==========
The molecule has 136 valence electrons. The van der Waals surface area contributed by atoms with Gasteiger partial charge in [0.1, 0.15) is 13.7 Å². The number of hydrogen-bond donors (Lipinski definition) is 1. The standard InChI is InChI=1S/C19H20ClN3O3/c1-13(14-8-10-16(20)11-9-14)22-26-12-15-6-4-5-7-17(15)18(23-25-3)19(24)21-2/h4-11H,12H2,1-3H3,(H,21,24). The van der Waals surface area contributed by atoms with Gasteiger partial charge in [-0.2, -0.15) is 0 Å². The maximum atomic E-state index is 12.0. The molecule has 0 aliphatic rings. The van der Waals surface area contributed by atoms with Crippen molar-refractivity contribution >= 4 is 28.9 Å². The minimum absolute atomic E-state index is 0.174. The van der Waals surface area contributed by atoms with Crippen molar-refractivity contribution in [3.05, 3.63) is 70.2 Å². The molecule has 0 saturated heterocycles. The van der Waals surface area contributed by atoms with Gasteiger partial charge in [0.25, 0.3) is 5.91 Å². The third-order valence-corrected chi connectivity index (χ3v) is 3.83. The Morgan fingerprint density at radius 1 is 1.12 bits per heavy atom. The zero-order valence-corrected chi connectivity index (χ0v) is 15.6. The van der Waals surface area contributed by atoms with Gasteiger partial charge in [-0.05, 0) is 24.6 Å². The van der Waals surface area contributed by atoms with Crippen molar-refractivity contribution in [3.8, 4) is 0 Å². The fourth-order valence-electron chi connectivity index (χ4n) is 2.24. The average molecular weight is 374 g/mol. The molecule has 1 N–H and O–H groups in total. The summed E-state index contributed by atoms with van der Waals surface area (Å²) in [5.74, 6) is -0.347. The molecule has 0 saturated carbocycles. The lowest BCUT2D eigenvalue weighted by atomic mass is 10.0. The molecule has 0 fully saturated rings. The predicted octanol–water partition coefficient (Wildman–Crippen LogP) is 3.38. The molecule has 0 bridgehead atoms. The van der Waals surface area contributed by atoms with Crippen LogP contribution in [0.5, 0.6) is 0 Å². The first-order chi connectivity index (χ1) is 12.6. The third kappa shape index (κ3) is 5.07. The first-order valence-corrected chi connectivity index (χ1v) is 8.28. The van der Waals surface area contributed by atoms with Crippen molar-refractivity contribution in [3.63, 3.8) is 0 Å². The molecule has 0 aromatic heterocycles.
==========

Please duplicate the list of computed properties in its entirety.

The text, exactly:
The molecule has 136 valence electrons. The van der Waals surface area contributed by atoms with Gasteiger partial charge in [0.1, 0.15) is 13.7 Å². The number of hydrogen-bond donors (Lipinski definition) is 1. The standard InChI is InChI=1S/C19H20ClN3O3/c1-13(14-8-10-16(20)11-9-14)22-26-12-15-6-4-5-7-17(15)18(23-25-3)19(24)21-2/h4-11H,12H2,1-3H3,(H,21,24). The van der Waals surface area contributed by atoms with Gasteiger partial charge in [-0.2, -0.15) is 0 Å². The maximum atomic E-state index is 12.0. The molecule has 0 aliphatic rings. The van der Waals surface area contributed by atoms with Crippen molar-refractivity contribution >= 4 is 28.9 Å². The minimum absolute atomic E-state index is 0.174. The van der Waals surface area contributed by atoms with Crippen molar-refractivity contribution in [3.05, 3.63) is 70.2 Å². The molecule has 0 saturated heterocycles. The van der Waals surface area contributed by atoms with Gasteiger partial charge in [0.25, 0.3) is 5.91 Å². The third-order valence-corrected chi connectivity index (χ3v) is 3.83. The Morgan fingerprint density at radius 1 is 1.12 bits per heavy atom. The zero-order valence-corrected chi connectivity index (χ0v) is 15.6. The van der Waals surface area contributed by atoms with Gasteiger partial charge in [-0.05, 0) is 24.6 Å². The van der Waals surface area contributed by atoms with Crippen molar-refractivity contribution in [3.8, 4) is 0 Å². The fourth-order valence-electron chi connectivity index (χ4n) is 2.24. The average molecular weight is 374 g/mol. The molecule has 1 N–H and O–H groups in total. The summed E-state index contributed by atoms with van der Waals surface area (Å²) in [5.74, 6) is -0.347. The molecule has 0 saturated carbocycles. The lowest BCUT2D eigenvalue weighted by atomic mass is 10.0. The molecule has 0 fully saturated rings. The predicted octanol–water partition coefficient (Wildman–Crippen LogP) is 3.38. The molecule has 0 bridgehead atoms. The van der Waals surface area contributed by atoms with Crippen LogP contribution in [0.5, 0.6) is 0 Å². The first-order chi connectivity index (χ1) is 12.6. The third kappa shape index (κ3) is 5.07. The first-order valence-corrected chi connectivity index (χ1v) is 8.28. The van der Waals surface area contributed by atoms with Crippen molar-refractivity contribution in [3.63, 3.8) is 0 Å². The molecule has 0 aromatic heterocycles.